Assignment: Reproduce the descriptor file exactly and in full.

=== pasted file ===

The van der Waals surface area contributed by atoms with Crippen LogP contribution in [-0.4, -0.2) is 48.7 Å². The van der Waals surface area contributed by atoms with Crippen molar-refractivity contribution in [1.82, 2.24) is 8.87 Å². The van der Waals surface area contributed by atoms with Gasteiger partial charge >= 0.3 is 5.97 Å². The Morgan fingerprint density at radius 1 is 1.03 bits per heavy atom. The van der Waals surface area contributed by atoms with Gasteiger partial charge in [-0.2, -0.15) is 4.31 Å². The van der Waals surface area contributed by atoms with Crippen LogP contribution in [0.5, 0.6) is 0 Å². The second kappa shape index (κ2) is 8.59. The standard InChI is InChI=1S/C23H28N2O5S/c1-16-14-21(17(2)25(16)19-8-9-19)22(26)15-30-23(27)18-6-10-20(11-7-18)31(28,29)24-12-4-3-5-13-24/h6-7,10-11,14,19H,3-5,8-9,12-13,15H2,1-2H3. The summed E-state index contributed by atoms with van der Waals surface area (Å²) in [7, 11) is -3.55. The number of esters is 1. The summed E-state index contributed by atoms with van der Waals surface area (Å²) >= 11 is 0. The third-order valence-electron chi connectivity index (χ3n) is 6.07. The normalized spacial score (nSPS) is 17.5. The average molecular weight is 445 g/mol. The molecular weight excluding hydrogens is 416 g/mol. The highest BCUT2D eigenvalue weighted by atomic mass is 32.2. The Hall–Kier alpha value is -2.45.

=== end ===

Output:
The van der Waals surface area contributed by atoms with Crippen LogP contribution in [-0.4, -0.2) is 48.7 Å². The van der Waals surface area contributed by atoms with Crippen molar-refractivity contribution in [1.82, 2.24) is 8.87 Å². The van der Waals surface area contributed by atoms with Gasteiger partial charge >= 0.3 is 5.97 Å². The Morgan fingerprint density at radius 1 is 1.03 bits per heavy atom. The van der Waals surface area contributed by atoms with Gasteiger partial charge in [-0.2, -0.15) is 4.31 Å². The van der Waals surface area contributed by atoms with Crippen LogP contribution in [0.5, 0.6) is 0 Å². The second kappa shape index (κ2) is 8.59. The standard InChI is InChI=1S/C23H28N2O5S/c1-16-14-21(17(2)25(16)19-8-9-19)22(26)15-30-23(27)18-6-10-20(11-7-18)31(28,29)24-12-4-3-5-13-24/h6-7,10-11,14,19H,3-5,8-9,12-13,15H2,1-2H3. The summed E-state index contributed by atoms with van der Waals surface area (Å²) in [7, 11) is -3.55. The number of esters is 1. The summed E-state index contributed by atoms with van der Waals surface area (Å²) >= 11 is 0. The third-order valence-electron chi connectivity index (χ3n) is 6.07. The normalized spacial score (nSPS) is 17.5. The average molecular weight is 445 g/mol. The molecular weight excluding hydrogens is 416 g/mol. The highest BCUT2D eigenvalue weighted by atomic mass is 32.2. The Hall–Kier alpha value is -2.45.